Algae Fueled Motorcycle Breaks Speed Record

Sitting on my desk at work is a tiny little orb of glass filled with water, a piece of coral, some algae and a handful of tiny shrimp like creatures. It was an impulse buy that I got off one of those discount coupon sites randomly one day. You see, I can't keep a plant alive because, unless it screams at me to water it, I let it die and, even if I could remember to consistently give it hydration, nothing could survive in the dismal florescent lighting of the office anyway. But this tiny little orb brags that it is completely self sustaining (so needs no water from little ol' me) and needs almost no natural light. This, I can not kill.

But what is my point and what the heck does it have to do with motorcycles? It's the algae. Until I saw how important that algae was to those tiny shrimp's ecosphere I never though of algae as anything other than that nasty crap that you try to avoid while swimming in the lake. But Kristian Gustavson and his team of University of California, San Diego (UCSD) students have found another use for algae even cooler than that of my desktop ornament. They've used it to fuel a motorcycle that can hit a whopping 99 MPH.

As a recent graduate of the Center for Marine Biodiversity and Conservation's MAS program at the Scripps Institution of Oceanography (talk about a mouthful), Gustavson started the One-Barrel for Baja Project in order to synthesize enough algal biodiesel using a blend of 50% algae and 50% UCSD cooking oil waste to compete in the speed trials at the Baja 1000 Race this coming fall.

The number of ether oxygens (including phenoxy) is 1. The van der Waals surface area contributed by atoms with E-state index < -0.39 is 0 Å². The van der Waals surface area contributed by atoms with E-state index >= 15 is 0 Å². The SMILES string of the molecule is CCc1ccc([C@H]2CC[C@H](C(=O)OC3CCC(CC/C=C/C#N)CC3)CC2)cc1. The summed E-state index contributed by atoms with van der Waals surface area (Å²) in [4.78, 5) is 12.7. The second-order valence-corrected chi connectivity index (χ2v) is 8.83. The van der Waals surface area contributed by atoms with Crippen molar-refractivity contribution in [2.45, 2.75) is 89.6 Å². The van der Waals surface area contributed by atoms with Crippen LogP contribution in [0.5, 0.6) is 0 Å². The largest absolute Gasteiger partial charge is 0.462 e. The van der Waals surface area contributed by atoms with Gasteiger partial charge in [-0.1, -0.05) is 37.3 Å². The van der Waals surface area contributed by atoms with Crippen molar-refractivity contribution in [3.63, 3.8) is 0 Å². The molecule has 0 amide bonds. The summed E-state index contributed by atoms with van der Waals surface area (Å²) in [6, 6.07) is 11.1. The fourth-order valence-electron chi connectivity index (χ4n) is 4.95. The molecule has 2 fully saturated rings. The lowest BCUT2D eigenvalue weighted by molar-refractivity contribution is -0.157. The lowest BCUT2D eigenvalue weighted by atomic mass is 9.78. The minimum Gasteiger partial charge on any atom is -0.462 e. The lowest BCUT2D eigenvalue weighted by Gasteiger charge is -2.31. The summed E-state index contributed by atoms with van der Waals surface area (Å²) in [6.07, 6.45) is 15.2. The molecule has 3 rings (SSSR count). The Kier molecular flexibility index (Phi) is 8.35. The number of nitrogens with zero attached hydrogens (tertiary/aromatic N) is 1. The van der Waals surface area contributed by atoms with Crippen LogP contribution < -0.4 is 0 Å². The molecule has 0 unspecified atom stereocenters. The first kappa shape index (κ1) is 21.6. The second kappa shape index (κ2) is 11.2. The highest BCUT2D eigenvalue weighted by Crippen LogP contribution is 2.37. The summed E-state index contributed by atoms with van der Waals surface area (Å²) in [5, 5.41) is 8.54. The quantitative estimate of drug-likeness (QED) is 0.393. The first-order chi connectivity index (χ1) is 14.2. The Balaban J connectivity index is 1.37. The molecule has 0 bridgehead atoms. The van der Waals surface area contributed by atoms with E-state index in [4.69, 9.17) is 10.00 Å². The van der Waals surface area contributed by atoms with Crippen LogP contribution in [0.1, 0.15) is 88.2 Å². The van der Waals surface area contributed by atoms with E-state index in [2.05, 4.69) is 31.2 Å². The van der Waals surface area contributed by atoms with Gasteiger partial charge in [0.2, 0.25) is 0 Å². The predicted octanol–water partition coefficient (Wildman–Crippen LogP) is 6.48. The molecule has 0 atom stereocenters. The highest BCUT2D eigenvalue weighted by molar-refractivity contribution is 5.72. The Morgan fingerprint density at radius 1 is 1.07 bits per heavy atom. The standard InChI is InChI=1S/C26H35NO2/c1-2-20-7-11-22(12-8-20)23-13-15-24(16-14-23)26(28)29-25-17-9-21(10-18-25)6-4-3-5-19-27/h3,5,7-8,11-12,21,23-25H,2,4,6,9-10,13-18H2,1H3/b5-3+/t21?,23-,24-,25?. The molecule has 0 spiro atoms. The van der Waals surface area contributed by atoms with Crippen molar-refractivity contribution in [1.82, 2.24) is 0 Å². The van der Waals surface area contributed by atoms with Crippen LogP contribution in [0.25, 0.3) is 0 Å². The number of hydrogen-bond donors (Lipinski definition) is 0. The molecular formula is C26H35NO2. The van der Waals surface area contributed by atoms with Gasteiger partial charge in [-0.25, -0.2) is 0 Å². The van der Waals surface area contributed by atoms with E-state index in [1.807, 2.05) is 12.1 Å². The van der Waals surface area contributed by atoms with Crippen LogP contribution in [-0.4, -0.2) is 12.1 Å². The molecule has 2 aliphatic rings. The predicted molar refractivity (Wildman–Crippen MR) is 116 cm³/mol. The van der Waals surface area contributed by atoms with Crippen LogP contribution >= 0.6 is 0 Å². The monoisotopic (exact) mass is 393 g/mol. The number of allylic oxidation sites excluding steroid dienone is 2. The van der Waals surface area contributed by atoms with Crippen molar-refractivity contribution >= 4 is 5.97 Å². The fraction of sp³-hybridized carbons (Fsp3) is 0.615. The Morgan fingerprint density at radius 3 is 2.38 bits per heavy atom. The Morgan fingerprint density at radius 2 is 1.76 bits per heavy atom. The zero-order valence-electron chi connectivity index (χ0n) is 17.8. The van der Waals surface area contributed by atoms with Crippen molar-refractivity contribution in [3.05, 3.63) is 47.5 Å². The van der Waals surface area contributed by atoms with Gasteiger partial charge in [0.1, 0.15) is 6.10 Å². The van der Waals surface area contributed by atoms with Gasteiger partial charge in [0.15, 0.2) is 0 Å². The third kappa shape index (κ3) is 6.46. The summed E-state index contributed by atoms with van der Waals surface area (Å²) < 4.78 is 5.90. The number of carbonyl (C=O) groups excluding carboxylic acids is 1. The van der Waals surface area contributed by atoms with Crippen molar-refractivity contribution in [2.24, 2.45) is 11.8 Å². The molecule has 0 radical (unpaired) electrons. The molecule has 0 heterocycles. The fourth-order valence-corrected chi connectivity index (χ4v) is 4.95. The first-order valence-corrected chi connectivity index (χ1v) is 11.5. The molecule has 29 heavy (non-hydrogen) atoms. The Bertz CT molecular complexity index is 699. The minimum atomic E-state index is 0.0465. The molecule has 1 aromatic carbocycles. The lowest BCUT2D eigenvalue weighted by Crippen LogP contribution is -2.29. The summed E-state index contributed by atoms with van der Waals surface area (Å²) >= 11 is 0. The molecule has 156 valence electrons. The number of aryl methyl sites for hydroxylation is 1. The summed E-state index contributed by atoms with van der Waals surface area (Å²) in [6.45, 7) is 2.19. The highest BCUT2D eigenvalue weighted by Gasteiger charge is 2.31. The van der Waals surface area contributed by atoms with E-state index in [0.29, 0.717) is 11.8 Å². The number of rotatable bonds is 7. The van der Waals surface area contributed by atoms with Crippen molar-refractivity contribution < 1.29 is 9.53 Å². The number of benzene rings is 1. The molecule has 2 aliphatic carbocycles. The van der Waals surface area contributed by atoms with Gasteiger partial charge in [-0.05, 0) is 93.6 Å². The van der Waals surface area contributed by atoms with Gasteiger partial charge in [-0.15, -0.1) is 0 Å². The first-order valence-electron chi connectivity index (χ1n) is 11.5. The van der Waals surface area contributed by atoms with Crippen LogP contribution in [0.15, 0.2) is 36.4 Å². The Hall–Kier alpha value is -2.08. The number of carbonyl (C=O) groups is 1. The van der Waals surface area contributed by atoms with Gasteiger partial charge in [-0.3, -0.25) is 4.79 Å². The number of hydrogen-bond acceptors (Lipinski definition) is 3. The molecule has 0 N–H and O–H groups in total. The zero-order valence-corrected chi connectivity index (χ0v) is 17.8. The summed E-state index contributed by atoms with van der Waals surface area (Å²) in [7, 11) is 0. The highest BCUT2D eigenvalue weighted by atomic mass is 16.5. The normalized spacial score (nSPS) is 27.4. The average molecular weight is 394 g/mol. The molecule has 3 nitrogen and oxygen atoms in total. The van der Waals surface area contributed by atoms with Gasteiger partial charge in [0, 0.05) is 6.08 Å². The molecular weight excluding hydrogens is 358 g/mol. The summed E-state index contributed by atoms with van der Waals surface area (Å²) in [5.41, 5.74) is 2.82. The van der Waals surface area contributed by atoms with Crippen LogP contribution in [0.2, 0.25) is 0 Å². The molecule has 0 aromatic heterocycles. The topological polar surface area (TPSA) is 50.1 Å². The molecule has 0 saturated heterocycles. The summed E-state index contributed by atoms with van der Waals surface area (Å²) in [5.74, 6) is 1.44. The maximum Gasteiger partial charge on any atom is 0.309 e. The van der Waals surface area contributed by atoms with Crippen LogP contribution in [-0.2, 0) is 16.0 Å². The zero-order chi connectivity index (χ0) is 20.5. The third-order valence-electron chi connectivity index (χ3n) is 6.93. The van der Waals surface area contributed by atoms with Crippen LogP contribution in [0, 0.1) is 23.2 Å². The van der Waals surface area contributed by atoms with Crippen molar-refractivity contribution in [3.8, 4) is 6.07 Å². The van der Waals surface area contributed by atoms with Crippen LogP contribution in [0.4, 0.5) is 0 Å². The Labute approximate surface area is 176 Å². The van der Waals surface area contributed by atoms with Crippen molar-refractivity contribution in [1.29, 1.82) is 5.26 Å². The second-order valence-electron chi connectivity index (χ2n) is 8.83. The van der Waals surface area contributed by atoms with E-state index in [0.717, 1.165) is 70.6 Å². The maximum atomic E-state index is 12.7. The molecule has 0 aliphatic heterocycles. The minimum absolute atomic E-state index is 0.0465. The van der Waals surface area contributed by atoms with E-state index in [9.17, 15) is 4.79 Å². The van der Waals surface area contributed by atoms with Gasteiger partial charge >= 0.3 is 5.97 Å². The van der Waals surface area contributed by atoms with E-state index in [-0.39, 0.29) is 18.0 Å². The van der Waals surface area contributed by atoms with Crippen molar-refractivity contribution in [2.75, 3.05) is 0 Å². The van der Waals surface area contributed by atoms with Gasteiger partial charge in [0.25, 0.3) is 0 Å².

Earlier last month, however, Gustavson took the bike for a test ride at the El Mirage Dry Lake Off-Highway Vehicle Recreation Area near Adelanto, California. It was there that he was able to get his unique turbo-charged diesel-powered 800cc Track Motorcycle manufactured in Holland to hit a record breaking 99 MPH. The previous record was set in 2011 and was merely 56 MPH; not nearly enough to keep you on the California Highways if ever considered an actual alternative fuel option.

With gas prices souring to a whopping $5.00 a gallon and promising to continue to rise over the summer, alternative energy scientists have been scrambling to try and find new ways to keep us on the roads. Electric motorcycles have become the most popular and most developed idea thus far with companies such as Zero and Brammo selling electric motorcycles to consumers already. Other inventers have looked into harnessing the power of CO2 as an option but the concept is still in its infancy. With Gustavson managing to power his motorcycle to hit 99 MPH with nothing but a biodiesel mixture of algae and cooking oil waste, it may be a concept to keep an eye on. Just don't come knocking to see if you can use my desktop pets' algae. I've kept them alive for three whole days and I intend to keep that streak rolling.

Check out some photo's of the algae to biodiesel process:




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